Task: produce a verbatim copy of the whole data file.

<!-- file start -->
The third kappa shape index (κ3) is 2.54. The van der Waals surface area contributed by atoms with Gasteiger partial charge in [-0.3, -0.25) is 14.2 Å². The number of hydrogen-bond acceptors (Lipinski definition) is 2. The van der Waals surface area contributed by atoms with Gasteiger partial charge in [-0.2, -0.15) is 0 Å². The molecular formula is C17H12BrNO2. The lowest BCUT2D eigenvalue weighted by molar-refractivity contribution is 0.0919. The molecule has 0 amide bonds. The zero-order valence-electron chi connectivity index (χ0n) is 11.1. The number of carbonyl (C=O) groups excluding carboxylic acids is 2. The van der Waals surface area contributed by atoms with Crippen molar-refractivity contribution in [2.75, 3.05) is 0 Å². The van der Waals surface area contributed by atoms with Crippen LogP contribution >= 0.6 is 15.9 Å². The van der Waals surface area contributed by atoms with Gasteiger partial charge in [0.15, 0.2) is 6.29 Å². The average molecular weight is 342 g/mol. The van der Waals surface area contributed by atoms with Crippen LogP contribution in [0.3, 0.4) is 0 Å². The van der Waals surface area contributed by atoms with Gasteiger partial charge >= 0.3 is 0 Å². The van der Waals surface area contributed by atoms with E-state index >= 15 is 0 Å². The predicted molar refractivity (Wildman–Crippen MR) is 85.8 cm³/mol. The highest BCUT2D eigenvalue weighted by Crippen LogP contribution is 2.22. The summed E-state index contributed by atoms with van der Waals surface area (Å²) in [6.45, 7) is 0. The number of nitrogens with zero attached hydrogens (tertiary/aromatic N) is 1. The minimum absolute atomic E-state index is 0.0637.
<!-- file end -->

The third kappa shape index (κ3) is 2.54. The van der Waals surface area contributed by atoms with Gasteiger partial charge in [-0.3, -0.25) is 14.2 Å². The number of hydrogen-bond acceptors (Lipinski definition) is 2. The van der Waals surface area contributed by atoms with Gasteiger partial charge in [-0.2, -0.15) is 0 Å². The molecular formula is C17H12BrNO2. The lowest BCUT2D eigenvalue weighted by molar-refractivity contribution is 0.0919. The molecule has 0 amide bonds. The zero-order valence-electron chi connectivity index (χ0n) is 11.1. The number of carbonyl (C=O) groups excluding carboxylic acids is 2. The van der Waals surface area contributed by atoms with Crippen molar-refractivity contribution in [2.75, 3.05) is 0 Å². The van der Waals surface area contributed by atoms with Crippen LogP contribution >= 0.6 is 15.9 Å². The van der Waals surface area contributed by atoms with Gasteiger partial charge in [0.15, 0.2) is 6.29 Å². The average molecular weight is 342 g/mol. The van der Waals surface area contributed by atoms with Crippen LogP contribution in [0.3, 0.4) is 0 Å². The van der Waals surface area contributed by atoms with Gasteiger partial charge >= 0.3 is 0 Å². The van der Waals surface area contributed by atoms with E-state index >= 15 is 0 Å². The predicted molar refractivity (Wildman–Crippen MR) is 85.8 cm³/mol. The highest BCUT2D eigenvalue weighted by Crippen LogP contribution is 2.22. The summed E-state index contributed by atoms with van der Waals surface area (Å²) in [6.45, 7) is 0. The number of nitrogens with zero attached hydrogens (tertiary/aromatic N) is 1. The minimum absolute atomic E-state index is 0.0637.